For example, the goofy dialogue and the chatter among the characters gave the universe a very unique (and in my opinion charming) flavor. However, I am fully aware that this style of humor is not for everyone and I will admit that it did get a BIT excessive at times, but I vastly prefer the constant conversation to dead silence. Because let's be honest, the gameplay is pretty repetitive and doesn't require THAT much strategy or concentration, so the banter between the cast (and the pretty environments) is truly what make each level unique and memorable.

I also disagree that the majority of the level design of the on foot sections is "bad." A few levels (such as Pandora's Labyrinth and that tower with all the wind currents) are very frustrating and I did not enjoy those very much, but those cases all have one thing in common: they try to shoehorn platforming into this game, where it really doesn't belong. Other than that, I really can't think of an on-foot level that I disliked.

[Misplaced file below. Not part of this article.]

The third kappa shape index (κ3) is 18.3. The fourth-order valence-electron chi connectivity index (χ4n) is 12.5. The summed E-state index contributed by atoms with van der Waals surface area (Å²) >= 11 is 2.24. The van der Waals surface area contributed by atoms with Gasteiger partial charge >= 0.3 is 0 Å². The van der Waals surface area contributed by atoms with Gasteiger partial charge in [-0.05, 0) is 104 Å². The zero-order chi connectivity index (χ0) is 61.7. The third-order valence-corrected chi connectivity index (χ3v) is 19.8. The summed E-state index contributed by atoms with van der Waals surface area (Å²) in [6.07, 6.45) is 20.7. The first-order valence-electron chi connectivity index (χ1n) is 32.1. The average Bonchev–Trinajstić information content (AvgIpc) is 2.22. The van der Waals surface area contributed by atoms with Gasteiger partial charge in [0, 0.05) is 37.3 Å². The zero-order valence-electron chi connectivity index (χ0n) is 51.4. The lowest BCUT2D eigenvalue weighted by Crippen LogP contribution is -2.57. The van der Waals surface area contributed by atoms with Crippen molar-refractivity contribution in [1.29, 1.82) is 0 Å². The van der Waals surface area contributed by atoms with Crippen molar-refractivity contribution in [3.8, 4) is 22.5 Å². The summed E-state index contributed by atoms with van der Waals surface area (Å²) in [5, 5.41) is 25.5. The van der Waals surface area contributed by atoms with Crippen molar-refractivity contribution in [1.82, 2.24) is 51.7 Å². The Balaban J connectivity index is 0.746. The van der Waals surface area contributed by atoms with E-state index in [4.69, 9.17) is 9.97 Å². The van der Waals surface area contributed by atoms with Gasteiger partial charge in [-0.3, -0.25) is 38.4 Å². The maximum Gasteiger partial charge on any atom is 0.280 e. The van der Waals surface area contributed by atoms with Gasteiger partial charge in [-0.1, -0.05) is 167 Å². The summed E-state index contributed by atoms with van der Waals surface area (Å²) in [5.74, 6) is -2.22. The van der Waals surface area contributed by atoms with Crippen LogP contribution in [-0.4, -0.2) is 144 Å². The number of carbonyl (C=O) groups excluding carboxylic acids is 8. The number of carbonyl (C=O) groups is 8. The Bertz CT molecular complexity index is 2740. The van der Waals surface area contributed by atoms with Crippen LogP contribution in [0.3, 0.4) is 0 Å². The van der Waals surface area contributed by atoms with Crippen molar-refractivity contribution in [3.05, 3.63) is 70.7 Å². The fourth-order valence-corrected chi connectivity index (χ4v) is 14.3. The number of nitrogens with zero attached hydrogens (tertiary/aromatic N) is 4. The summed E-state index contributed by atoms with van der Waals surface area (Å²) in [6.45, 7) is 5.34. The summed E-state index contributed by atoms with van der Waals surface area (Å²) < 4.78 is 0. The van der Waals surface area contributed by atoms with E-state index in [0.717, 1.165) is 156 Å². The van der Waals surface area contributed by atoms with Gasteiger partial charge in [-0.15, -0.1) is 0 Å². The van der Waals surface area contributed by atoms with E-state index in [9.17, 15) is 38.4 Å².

Quote:

saying it should have stuck with being a rail shooter is a stab in the heart.

Also this. Nintendo already has Sin and Punishment and Star Fox as their pure rail shooter series. In my mind, the inclusion of the on-foot sections really justifies this game's existence. Otherwise it really is just a Sin and Punishment reskin. And as someone who is largely indifferent towards that genre, I think I would have enjoyed the game significantly less if that was all it had to offer.

Quote:

i got stuck on Dark Pit chapter, i forgot what to do here (i originally played it a year ago and i vaguely think i got lost the first time as well) and just roamed it back and forth.

Really? And here I thought one of the major complaints about the level design was going to be that it was too linear. I mean, there are glowing green arrows pointing you in the right direction all the time. Although I believe there is an option to turn that off in the options, so maybe you did that and forgot about it?

Some other random thoughts: